One Month in Tianjin Zhongyi Daxue – Tianjin First Teaching Hospital, China, 2007
In 2007 I travelled to China to study Taijiquan at the birth place of in Chen village, Henan province, followed by one month spent shadowing doctors at the First Teaching TCM hospital in Tainjin, about two hours south east of Beijing.
In Chinese medicine theory, stroke is referred to as Zhong Feng which means ‘central wind’….. Wind is metaphor and is one if the internal evils that can cause disruption in the channels and organs and in extreme cases of a sudden rush to the head or central (zhong) arteries, stroke.
This is the first time I had seen an eight storey hospital dedicated to Chinese medicine and acupuncture. The lower levels were dedicated to outpatients, with special wards for Tuina Chinese medical massage and whole floors for acupuncture and the entire lower level for the preparation and dispensation of herbs. On the wards, the doctors would be seeing fifty to eighty patients per day each, with, ten to fifteen per session in an open room. The main conditions that people came for were for the after effects of stroke, both major and minor. Facial paralysis, paralysis of the arms or legs and were having on going treatment to restore their movement as best as possible. Here I met in-patients who I had met before as inpatients and could hardly walk or operate their arm a few days prior and had now become out patients either bringing themselves in or, in the worse cases, being wheeled in by relatives.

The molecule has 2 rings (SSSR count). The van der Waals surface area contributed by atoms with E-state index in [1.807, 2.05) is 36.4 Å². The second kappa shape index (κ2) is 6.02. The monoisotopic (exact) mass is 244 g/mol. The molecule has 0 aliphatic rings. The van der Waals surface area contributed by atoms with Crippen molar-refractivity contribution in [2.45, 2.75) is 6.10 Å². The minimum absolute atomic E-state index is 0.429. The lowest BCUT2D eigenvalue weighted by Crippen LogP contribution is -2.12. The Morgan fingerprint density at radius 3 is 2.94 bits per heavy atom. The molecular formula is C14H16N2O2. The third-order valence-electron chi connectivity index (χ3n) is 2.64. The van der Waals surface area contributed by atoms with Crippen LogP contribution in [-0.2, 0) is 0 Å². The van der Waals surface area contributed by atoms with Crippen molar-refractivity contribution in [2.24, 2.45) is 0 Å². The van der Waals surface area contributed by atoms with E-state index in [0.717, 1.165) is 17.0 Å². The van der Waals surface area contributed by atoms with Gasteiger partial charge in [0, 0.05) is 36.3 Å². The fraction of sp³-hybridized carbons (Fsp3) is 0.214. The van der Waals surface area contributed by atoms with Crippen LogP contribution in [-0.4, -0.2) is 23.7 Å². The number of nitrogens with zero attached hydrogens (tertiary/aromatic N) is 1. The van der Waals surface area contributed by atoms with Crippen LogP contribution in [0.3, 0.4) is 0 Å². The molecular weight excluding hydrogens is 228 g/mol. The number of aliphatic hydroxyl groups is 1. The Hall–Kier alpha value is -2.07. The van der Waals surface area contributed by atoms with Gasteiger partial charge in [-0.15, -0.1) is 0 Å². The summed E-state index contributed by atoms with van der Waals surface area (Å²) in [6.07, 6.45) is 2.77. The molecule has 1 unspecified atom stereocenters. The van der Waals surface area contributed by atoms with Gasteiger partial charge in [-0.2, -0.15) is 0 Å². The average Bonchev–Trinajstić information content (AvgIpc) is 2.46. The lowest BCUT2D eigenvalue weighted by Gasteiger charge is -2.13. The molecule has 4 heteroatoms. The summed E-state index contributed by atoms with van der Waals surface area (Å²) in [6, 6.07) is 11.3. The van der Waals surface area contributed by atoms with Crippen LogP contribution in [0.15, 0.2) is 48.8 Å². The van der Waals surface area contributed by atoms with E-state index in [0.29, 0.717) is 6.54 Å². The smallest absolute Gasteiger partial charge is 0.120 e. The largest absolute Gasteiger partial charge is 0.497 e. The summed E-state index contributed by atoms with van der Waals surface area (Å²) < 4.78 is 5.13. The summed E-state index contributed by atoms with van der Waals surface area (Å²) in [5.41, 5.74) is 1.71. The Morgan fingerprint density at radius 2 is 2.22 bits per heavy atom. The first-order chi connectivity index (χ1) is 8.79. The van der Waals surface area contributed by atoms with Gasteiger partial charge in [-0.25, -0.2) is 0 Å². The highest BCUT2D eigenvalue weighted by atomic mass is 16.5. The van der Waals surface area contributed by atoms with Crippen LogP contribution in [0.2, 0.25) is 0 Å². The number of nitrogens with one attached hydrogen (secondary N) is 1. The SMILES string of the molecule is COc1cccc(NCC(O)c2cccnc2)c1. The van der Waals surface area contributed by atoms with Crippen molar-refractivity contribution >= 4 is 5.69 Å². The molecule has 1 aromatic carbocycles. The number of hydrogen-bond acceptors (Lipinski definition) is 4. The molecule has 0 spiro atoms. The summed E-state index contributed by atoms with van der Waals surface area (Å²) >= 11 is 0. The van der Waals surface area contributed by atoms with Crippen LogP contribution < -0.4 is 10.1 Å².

In the upper floors of the building there were the foreign in patients who would come from as far as Australia to seek treatment. One such couple I met had been there for six months – the husband having suffered the stroke – and swore by the beneficial affects of the treatments. For the in-patients, once the acute stage of severe stroke had been handled with relevant tests and drugs administered in accordance with orthodox medial protocol , acupuncture was administered as soon as possible twice a day and often in conjunction with herbs. Out-patients would receive acupuncture once a day for about ten days before taking a break and then repeating if necessary. I shadowed Dr. Zhao, she specialised in paralysis, and Dr. Lin, famous for his deep needling and treatment of slipped discs.
According to the research here – Tianjin hospital is especially known for it’s pioneering work in the treatment of stroke – acupuncture is most effective for the recovery of motor function if administered immediately and the within the first month. The challenge many doctors face, such as I learned from a seminar with Dr. Lin (senior professor from Shanghai TCM Hospital and pioneer in acupuncture anaesthesia as shown on the BBC documentary) was that the orthodox doctors would often refuse to ‘release’ patients for acupuncture sometimes for as long as two weeks. Although much can be done to help patients in both mild and extreme cases of paralysis, these first two weeks and up to a month afterwards is the most crucial time to get results.
I would like to see Acupuncture more recognised in the UK and more research done in the field.
Edward Shearer is available to see stroke and paralysis victims at either the Brighton or Hove clinic in East Sussex or on an out-call basis for more severe and acute cases. See www.sheareracupuncture.co.uk for more details.